Doing all this MUSHing got me interested in programming/scripting, learning how the internet worked, and I wondered just how was I able to chat with people from all over the world? How did it all work exactly? It may sound silly now, but when I originally connected, I thought the MUSH admins were all in the same room at some big internet facility. I didn’t immediately understand that they were just like me, sitting at a computer at home, or in a library, or at a school lab, and they could be across town, or across the world!

I started asking questions about how I could run my own MUSH, and one of my fellow MUSHers said I needed to get a machine with Linux on it to run the MUSH server. Ok, Linux huh? I thought, “Hmm, guess I’m going to need a computer with Linux then!” The next summer I slaved for 2 months at a construction job to make enough money to buy my first computer. $2300+ bought me a Pentium 90mhz, 16 megs of ram, a 1.2 gig HD and a 15″ monitor. No modem, no sound card, no cd-rom, barebones! I had to buy all those parts separately. I installed my first dual boot system with DOS 6.22/Win 3.11 and Linux Universe from a CD I got with a book of the same title. I’m sure I still have it in a box somewhere.

Linux was so much fun, very different from Windows or Mac, rough around the edges, and really allowed me to understand better how the computer really worked. If you started your computing life on an Apple //e at age 8, worked your way up through Commodore 64s, Tandy 1000s, various IBM PC’s at school, and then later learned to word process on Word Perfect for DOS in college, installing and learning Linux wasn’t really all that difficult. I hate to sound like an old fart, but the kids these days really have it easy. You don’t have to learn how the computer works anymore to really use one. They just work… mostly.

After the initial install from the CD in a book, I tried all sorts of other distributions. Slackware was my favorite in the early days, but I have used Red Hat, Gentoo, Debian, Mandrake/Mandriva, Suse (also a favorite), and more recently Ubuntu, Mint, and the list goes on. I’ve watched Linux mature over the past 16 years into a modern operating system with millions of users all over the world. It runs on servers, desktops, cell phones (Android), set top devices (ROKU), my DVR (MythTV), heck even NASA space probes are controlled by systems running Linux!

In a nutshell, that’s how I got into Linux, learning about it in a MUSH chat. Looking back at it now, it’s amazing to think what one person can do… just a guy like Linus Torvalds in a dorm room who wanted to start a “hobby” operating system, along with the collaborative efforts of some strangers across the internet who contributed their efforts to build what we call Linux. I can only wonder what’s next for all of the other little hobby projects out there that we don’t yet know about. The world needs those ideas, the dare to be different ideas that can change the world for the better. I can’t wait to see what the next 20 years holds for Linux, and I hope to write another article like this when Linux turns 40!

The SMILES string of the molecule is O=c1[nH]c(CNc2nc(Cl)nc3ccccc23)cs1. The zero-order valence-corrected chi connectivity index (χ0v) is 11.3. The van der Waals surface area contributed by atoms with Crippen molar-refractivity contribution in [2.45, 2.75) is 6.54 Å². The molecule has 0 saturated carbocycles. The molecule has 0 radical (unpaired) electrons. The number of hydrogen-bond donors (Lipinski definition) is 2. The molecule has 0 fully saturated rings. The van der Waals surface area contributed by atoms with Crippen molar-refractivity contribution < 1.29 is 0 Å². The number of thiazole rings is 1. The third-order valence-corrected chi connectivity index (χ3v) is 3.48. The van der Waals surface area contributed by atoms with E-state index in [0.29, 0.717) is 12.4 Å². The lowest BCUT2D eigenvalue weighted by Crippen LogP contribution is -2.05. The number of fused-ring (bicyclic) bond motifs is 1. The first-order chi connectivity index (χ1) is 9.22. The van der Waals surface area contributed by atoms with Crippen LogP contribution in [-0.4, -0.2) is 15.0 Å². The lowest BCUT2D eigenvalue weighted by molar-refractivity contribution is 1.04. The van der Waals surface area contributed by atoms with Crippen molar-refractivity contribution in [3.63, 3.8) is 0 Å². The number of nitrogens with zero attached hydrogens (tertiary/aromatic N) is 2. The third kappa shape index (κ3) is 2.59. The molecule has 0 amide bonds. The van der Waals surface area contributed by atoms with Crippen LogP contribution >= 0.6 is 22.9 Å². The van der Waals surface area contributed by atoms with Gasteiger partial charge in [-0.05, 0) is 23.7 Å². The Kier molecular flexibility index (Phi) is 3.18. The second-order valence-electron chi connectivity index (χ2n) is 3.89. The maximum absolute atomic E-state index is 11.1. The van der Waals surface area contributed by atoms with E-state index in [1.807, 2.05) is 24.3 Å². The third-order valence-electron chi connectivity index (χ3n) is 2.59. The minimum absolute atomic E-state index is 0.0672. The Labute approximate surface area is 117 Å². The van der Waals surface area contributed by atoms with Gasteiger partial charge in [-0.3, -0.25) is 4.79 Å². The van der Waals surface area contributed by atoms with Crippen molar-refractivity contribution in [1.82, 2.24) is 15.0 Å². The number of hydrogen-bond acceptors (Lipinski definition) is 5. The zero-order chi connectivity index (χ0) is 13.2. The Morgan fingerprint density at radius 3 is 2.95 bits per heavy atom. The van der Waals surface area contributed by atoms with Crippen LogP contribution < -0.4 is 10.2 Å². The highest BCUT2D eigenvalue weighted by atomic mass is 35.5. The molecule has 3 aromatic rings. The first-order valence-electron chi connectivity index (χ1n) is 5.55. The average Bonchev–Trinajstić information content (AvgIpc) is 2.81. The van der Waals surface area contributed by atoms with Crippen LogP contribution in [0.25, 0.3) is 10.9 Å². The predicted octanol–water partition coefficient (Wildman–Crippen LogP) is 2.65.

26
Aug

New “Opa” Programming Language Simplifies Web Application Development

Opa Logo Well, this looks promising! A new programming language for the web is fresh on the scene. It’s called “Opa”. It’s open source and proclaimed to be “the cloud language”. Cool! We like open source :-) On the Opalang.org site, it’s described as “… a concise and elegant language for writing distributed web applications.” As I understand it, you write the Opa code, and when you compile your code, the compiler generates all the server, browser and database code you need for your app, and … BAM! you have a new web application.

I’m sure there’s more to it than that, but in the coming weeks I plan to play around with it and report back on my findings. In the mean time, go check it out on their site and let me know what *you* think!

http://opalang.org

19
Aug

Sony Launces 3D Full 1080p HD Video … Binoculars?

Man, talk about a weird product, but I guess it does makes sense. Binoculars are already dual lens, 3D-ready beasts, so why not throw HD video recording into the mix? Sony has added 2D and 3D video recording into their new DEV-3 and DEV-5 binoculars.

I just wonder how easy these things will be to use. Binoculars have always been somewhat unwieldy for me, difficult to focus and find your subject, and I just can’t see shooting video with them.. ok, maybe a setup shot with a tripod.

Source: http://dpreview.com/news/1108/11081910hdbinoculars.asp

18
Aug

MIT Develops Drug That Could Treat/Cure Almost All Virus Types

Model of a Virus MIT scientists have developed a drug called DRACO (Double-stranded RNA Activated Caspase Oligomerizers) that could soon put an end to most viral threats to human health. The drug targets and kills cells that have been infected with a virus, but leaves uninfected cells unharmed.

In recent tests, the drugs was effective at killing 15 different viruses. Considering how few anti-viral medications we currently have, this is great news! Imagine an end to the common cold, the flu, shingles, herpes, cold sores, and possibly even the dreaded HIV!

More details about MIT’s progress can be found on their web site: http://web.mit.edu/newsoffice/2011/antiviral-0810.html